Machine Head (1972)
Some of the most exciting and ubiquitous sounds in the history of rock music are contained on Deep Purple’s sixth album and Mark II’s third – and there is no doubt that it remains the most important album in defining the band’s lasting impact on popular culture. Armed with a defined and clearly established identity and ‘sound’, by now Deep Purple had gotten to the point of making brilliance look easy as a matter of routine, and, in a year of era-defining long players, proceeded to turn out a whole album’s worth of high-octane, gold-plated rock anthems. In Smoke on the Water, they found their Stairway to Heaven – a song that can get you dirty looks, if not fines, if you dare to play it in a music shop, and that people who otherwise know absolutely nothing about the band whistle the tune of. Add to that acknowledged classics like Highway Star – has there ever been a more thrilling song with which to open an album? Or a concert? – Lazy, and Space Trucking, and toss in underrated gems like Maybe I’m a Leo, Pictures of Home and one of my absolute personal favourites, Never Before, and surely no rock fan with half a brain could possibly dispute that we are in the presence of greatness.
The album is also notable – and this is surely a huge factor in its success – for achieving perhaps the best ever balance in lead playing duties between Lord and Blackmore, with both parties firing on all cylinders throughout. Lord’s opening salvo on the album – taking the first solo on Highway Star before Ritchie went ahead and did that – is surely one of his very finest, proving beyond doubt that J.S. Bach was always a rocker at heart. The ramped-up Hammond lead on Pictures of Home is similarly electrifying, while, in a different vein, the electric piano solo on Maybe I’m a Leo has always held a special place in my heart, with Jon’s exemplary feel for rhythm and blues oozing through every delightful phrase. And, limiting myself to picking one more favourite Lord moment from an album that boasts so many candidates, I’d have to give the nod to the extended, dramatic intro to Lazy: Jon’s big moment on the live stage, where he could go wherever he wanted for as long as he wanted – and invariably keep the audience eating out of the palms of his hands – before finally hitting them once again with those beautiful rhythm and blues . . . play that riff, Ritchie. You know the one.
Who Do We Think We Are (1973)
An album that was made in challenging circumstances, with few happy memories for most of the protagonists, the classic line up’s final album (until reuniting in 1984) is nevertheless a very rewarding and deeply classy affair. Somewhat after the fashion of Fireball following In Rock – but, if anything, even more dramatically so – Ritchie seemed to withdraw a little into his shell, and give the extrovert showman in him a well-earned sabbatical *. It fell to Jon, then, to take the reins once more, to the greatest extent since the Mark I days. And, just as Mr Gillan delivered one of his all-time great performances across the album (ironically so, given his imminent departure), so Mr Lord, I humbly submit, gave to the fans some of his very finest performances on this criminally underrated belter. Most famously, of course, there is the rollicking piano solo towards the end of the album’s most celebrated cut, Woman from Tokyo – always a highlight of Deep Purple’s post-Blackmore concerts; also, in a rare moment of classic Purple one-two lead punches a la Machine Head and In Rock, we have the manic end Hammond break on Place in Line that follows Ritchie’s terrific solo, cited below. Perhaps the most astonishing Lord moment of all, though, comes in the middle of Rat Bat Blue, as the song breaks into an unexpected fast section and Jon rattles off some of his most turbo-charged, jaw-dropping Hammond leads ever, only to switch abruptly over to the harpsichord (?!) for some more Bach-inspired fireworks. Completely barking, and utterly brilliant – and the sudden shift back into the pulsating groove of the mid-tempo chorus is wonderfully effective. Lastly, we do well to remember that great Jon Lord moments aren’t always about the solos, so my final nomination from this album is the way he works that simple chord modulation on that famously solo-less song, Our Lady. The sound of Deep Purple Mark II bursting out of the stratosphere, and heading off to who know’s where . . .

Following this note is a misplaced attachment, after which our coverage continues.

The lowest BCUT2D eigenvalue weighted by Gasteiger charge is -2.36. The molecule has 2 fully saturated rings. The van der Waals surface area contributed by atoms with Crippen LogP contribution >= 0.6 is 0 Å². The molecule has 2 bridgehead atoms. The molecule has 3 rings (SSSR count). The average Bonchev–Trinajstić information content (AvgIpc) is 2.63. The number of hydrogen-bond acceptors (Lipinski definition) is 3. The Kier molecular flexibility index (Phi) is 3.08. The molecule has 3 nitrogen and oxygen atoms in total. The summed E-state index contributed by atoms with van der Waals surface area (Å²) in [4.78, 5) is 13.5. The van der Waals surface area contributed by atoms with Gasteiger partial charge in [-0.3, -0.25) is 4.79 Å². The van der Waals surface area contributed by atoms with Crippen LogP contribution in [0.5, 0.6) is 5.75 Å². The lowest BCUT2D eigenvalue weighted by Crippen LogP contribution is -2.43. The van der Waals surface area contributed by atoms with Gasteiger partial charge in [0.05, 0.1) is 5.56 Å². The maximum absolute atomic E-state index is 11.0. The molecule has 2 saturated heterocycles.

That’s all for now. Don’t forget to check back soon for my survey of Jon’s contributions to the heady and turbulent era of Mark III Deep Purple!
* Only up to a point, though: check out the scorcher he tears off on Place in Line. Why that one gets so few plaudits, we can only surmise.